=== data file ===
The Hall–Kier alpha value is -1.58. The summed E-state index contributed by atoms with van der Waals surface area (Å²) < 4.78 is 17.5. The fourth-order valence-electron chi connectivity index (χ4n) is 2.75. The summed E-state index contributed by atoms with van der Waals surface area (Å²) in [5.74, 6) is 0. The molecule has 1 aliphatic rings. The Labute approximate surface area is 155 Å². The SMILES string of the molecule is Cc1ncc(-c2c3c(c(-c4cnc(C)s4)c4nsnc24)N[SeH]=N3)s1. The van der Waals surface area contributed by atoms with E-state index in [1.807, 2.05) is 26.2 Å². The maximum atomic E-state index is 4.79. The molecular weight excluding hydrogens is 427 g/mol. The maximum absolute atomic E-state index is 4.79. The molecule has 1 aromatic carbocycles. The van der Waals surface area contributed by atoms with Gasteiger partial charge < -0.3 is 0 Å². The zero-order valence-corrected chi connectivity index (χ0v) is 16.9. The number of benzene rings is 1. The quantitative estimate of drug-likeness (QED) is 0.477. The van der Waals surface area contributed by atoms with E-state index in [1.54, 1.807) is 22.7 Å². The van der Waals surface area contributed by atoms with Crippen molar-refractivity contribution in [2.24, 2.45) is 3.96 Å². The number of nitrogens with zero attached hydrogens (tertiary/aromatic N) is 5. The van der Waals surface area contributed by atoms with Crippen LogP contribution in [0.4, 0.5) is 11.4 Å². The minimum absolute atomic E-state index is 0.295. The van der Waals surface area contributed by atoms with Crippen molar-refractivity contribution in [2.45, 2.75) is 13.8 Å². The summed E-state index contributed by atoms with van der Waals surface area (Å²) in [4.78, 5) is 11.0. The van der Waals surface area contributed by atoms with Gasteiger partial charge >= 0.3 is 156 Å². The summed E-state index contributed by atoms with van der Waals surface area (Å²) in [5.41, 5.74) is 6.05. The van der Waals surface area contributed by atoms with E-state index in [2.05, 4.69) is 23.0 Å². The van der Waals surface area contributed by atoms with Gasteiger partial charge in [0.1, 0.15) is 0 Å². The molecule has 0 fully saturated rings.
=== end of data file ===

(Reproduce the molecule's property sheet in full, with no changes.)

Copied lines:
The Hall–Kier alpha value is -1.58. The summed E-state index contributed by atoms with van der Waals surface area (Å²) < 4.78 is 17.5. The fourth-order valence-electron chi connectivity index (χ4n) is 2.75. The summed E-state index contributed by atoms with van der Waals surface area (Å²) in [5.74, 6) is 0. The molecule has 1 aliphatic rings. The Labute approximate surface area is 155 Å². The SMILES string of the molecule is Cc1ncc(-c2c3c(c(-c4cnc(C)s4)c4nsnc24)N[SeH]=N3)s1. The van der Waals surface area contributed by atoms with E-state index in [1.807, 2.05) is 26.2 Å². The maximum atomic E-state index is 4.79. The molecular weight excluding hydrogens is 427 g/mol. The maximum absolute atomic E-state index is 4.79. The molecule has 1 aromatic carbocycles. The van der Waals surface area contributed by atoms with Gasteiger partial charge < -0.3 is 0 Å². The zero-order valence-corrected chi connectivity index (χ0v) is 16.9. The number of benzene rings is 1. The quantitative estimate of drug-likeness (QED) is 0.477. The van der Waals surface area contributed by atoms with E-state index in [1.54, 1.807) is 22.7 Å². The van der Waals surface area contributed by atoms with Crippen molar-refractivity contribution in [2.24, 2.45) is 3.96 Å². The number of nitrogens with zero attached hydrogens (tertiary/aromatic N) is 5. The van der Waals surface area contributed by atoms with Crippen LogP contribution in [0.4, 0.5) is 11.4 Å². The minimum absolute atomic E-state index is 0.295. The van der Waals surface area contributed by atoms with Crippen molar-refractivity contribution in [2.45, 2.75) is 13.8 Å². The summed E-state index contributed by atoms with van der Waals surface area (Å²) in [4.78, 5) is 11.0. The van der Waals surface area contributed by atoms with Gasteiger partial charge >= 0.3 is 156 Å². The summed E-state index contributed by atoms with van der Waals surface area (Å²) in [5.41, 5.74) is 6.05. The van der Waals surface area contributed by atoms with E-state index in [2.05, 4.69) is 23.0 Å². The van der Waals surface area contributed by atoms with Gasteiger partial charge in [0.1, 0.15) is 0 Å². The molecule has 0 fully saturated rings.